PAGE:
No matter how young you are, it’s important to plan for your future - you’ll be glad that you did.
It’s hard to know exactly how much you’ll need in later life because everyone has different circumstances and different expectations.
But by planning how much you’ll need, and working out how best to build up your pension pot, you'll be in a great position to live your best life in later life.
Take the quick quiz in our retirement calculator to work out which retirement lifestyle would suit you best.
People have different ideas of how they might live when they’ve finished working.
The Pensions and Lifetime Savings Association (PLSA) broadly categorises these into 3 retirement living standards:
Minimum – geared towards paying for essentials with all your needs covered.
Moderate – gives financial security and some flexibility.
Comfortable – provides more financial freedom and some luxuries.
How many holidays do you see yourself taking a year? Would you have a car? If so, how often would you want to replace it? And how much home maintenance do you think you’ll need to do?
When it comes to working out the retirement income you’ll need, it’s easy to make the mistake of basing the figure on your salary while working. So, you’re likely to think you need more to live on than you actually do.
Bear in mind your living costs will probably change in later life – often significantly.
People tend to spend less on housing costs such as mortgages, but more on things like heating bills, healthcare and insurance.
Many people's spending also goes down after they stop working because they no longer have to worry about things like commuting and pension contributions.
Research from the PLSA, in conjunction with Loughborough University, suggests that retired couples living outside London are spending on average around £30,600 a year in 2021 (excluding housing costs). That’s £1,500 more than before the start of the coronavirus pandemic.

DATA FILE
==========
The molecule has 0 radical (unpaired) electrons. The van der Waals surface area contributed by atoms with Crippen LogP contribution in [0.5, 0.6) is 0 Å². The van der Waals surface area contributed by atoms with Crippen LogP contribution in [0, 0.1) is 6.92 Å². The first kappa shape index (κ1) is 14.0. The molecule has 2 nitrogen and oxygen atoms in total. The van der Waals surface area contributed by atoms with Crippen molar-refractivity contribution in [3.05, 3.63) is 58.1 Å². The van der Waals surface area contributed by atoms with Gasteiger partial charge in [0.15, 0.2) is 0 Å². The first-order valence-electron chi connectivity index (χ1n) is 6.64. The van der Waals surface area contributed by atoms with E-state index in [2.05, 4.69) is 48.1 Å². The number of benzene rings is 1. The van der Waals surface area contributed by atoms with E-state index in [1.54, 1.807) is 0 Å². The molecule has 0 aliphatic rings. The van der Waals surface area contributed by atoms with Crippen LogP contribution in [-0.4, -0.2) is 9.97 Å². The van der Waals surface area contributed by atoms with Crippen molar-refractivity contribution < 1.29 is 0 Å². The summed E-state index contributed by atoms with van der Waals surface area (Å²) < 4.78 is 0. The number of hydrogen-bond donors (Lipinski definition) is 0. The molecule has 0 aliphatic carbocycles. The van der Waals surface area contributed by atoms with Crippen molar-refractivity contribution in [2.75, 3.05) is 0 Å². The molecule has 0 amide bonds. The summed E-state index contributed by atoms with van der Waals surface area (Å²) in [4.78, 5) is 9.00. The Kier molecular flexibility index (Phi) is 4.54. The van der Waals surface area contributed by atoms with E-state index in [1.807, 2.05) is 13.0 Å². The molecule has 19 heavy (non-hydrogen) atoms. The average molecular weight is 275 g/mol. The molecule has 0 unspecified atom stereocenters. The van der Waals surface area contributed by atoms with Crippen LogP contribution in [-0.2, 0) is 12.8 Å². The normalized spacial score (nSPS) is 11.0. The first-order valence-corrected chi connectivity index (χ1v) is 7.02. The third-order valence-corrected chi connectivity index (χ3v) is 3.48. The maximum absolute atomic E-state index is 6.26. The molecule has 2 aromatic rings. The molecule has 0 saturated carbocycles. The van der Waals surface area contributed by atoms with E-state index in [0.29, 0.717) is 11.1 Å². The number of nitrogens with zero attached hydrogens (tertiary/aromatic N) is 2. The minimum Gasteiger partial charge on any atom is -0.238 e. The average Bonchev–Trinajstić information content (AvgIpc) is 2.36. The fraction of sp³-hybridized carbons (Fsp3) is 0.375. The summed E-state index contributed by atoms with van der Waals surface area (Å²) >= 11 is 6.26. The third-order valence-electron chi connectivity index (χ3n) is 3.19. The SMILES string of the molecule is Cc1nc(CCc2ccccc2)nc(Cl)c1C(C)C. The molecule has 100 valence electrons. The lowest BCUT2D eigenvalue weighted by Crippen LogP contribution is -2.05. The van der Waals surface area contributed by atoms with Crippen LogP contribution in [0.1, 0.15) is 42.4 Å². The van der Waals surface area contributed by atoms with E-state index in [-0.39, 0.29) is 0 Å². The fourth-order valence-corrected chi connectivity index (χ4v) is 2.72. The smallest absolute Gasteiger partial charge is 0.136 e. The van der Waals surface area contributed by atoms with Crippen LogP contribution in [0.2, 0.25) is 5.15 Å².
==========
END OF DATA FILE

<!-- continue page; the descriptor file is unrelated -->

They suggest this amount should be enough for what a ‘moderate’ lifestyle.
As well as paying for all your everyday spending, it should cover some extras, such as 2 weeks’ holiday a year in the UK and Europe. It also covers spending £100 each month on eating out.
To achieve a ‘comfortable’ lifestyle, including 3 weeks’ holiday a year and running 2 cars, a couple would need a figure closer to £50,000 a year.
Our nifty retirement calculator will show you the projected income you’ll need based on the lifestyle you’d like to have in retirement.
Here’s a quick way of calculating how much to save: at the time you start saving for your pension, halve your age, then use that number as the percentage of your salary you should aim to save each year.
Many experts recommend this rule of thumb. It would mean if you start at 20, you should aim to be saving 10% of your annual income towards your pension. If you start when you turn 30, this would rise to 15% and so on.
For most people, your pension income will come from 3 sources:
your State Pension
a private and/or workplace pension scheme
any other income, from property or investments, for example
Our retirement calculator helps you work out your projected retirement income. It’s based on the State Pension you’ll likely receive, the current value of your pension pot and the total amount you’re contributing each month.
It will also tell you if you’re on target to achieve the lifestyle you’d like in retirement. Plus, you can play around with the results to see what difference it would make if you saved more each month. Or worked longer.
And if find you aren’t quite saving enough – which isn’t unusual – we have some useful tips on how to take positive steps.